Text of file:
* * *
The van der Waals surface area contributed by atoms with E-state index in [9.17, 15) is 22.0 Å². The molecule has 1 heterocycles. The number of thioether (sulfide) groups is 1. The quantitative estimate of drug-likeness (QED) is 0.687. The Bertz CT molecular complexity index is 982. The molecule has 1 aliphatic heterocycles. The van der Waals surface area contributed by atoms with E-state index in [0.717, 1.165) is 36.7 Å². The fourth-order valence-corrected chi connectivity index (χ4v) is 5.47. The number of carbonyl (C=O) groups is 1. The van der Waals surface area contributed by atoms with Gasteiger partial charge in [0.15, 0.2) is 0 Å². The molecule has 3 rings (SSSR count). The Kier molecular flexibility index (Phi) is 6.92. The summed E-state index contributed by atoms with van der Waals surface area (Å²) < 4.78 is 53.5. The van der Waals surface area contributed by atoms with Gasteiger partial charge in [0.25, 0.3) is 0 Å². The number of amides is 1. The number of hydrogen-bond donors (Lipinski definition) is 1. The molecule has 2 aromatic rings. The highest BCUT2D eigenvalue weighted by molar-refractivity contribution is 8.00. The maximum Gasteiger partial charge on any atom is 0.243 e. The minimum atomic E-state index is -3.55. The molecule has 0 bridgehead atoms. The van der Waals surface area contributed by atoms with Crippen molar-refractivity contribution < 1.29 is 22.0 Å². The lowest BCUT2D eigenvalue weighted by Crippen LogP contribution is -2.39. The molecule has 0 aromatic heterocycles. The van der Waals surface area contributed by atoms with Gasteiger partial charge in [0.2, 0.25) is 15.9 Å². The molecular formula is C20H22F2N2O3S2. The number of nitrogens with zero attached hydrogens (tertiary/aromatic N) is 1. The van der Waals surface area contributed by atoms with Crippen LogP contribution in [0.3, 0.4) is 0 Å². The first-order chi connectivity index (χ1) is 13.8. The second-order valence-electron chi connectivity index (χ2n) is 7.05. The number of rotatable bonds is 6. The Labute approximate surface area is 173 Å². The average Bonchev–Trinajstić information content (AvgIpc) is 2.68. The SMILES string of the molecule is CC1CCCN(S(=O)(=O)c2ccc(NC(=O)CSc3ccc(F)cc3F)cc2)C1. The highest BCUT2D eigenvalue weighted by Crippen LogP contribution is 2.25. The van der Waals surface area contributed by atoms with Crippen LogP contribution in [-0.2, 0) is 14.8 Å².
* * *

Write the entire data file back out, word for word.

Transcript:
The van der Waals surface area contributed by atoms with E-state index in [9.17, 15) is 22.0 Å². The molecule has 1 heterocycles. The number of thioether (sulfide) groups is 1. The quantitative estimate of drug-likeness (QED) is 0.687. The Bertz CT molecular complexity index is 982. The molecule has 1 aliphatic heterocycles. The van der Waals surface area contributed by atoms with E-state index in [0.717, 1.165) is 36.7 Å². The fourth-order valence-corrected chi connectivity index (χ4v) is 5.47. The number of carbonyl (C=O) groups is 1. The van der Waals surface area contributed by atoms with Gasteiger partial charge in [0.15, 0.2) is 0 Å². The molecule has 3 rings (SSSR count). The Kier molecular flexibility index (Phi) is 6.92. The summed E-state index contributed by atoms with van der Waals surface area (Å²) < 4.78 is 53.5. The van der Waals surface area contributed by atoms with Gasteiger partial charge in [0.25, 0.3) is 0 Å². The number of amides is 1. The number of hydrogen-bond donors (Lipinski definition) is 1. The molecule has 2 aromatic rings. The highest BCUT2D eigenvalue weighted by molar-refractivity contribution is 8.00. The maximum Gasteiger partial charge on any atom is 0.243 e. The minimum atomic E-state index is -3.55. The molecule has 0 bridgehead atoms. The van der Waals surface area contributed by atoms with Crippen molar-refractivity contribution < 1.29 is 22.0 Å². The lowest BCUT2D eigenvalue weighted by Crippen LogP contribution is -2.39. The molecule has 0 aromatic heterocycles. The van der Waals surface area contributed by atoms with Gasteiger partial charge in [0.2, 0.25) is 15.9 Å². The molecular formula is C20H22F2N2O3S2. The number of nitrogens with zero attached hydrogens (tertiary/aromatic N) is 1. The van der Waals surface area contributed by atoms with Crippen LogP contribution in [0.3, 0.4) is 0 Å². The first-order chi connectivity index (χ1) is 13.8. The second-order valence-electron chi connectivity index (χ2n) is 7.05. The number of rotatable bonds is 6. The Labute approximate surface area is 173 Å². The average Bonchev–Trinajstić information content (AvgIpc) is 2.68. The SMILES string of the molecule is CC1CCCN(S(=O)(=O)c2ccc(NC(=O)CSc3ccc(F)cc3F)cc2)C1. The highest BCUT2D eigenvalue weighted by Crippen LogP contribution is 2.25. The van der Waals surface area contributed by atoms with Crippen LogP contribution in [-0.2, 0) is 14.8 Å².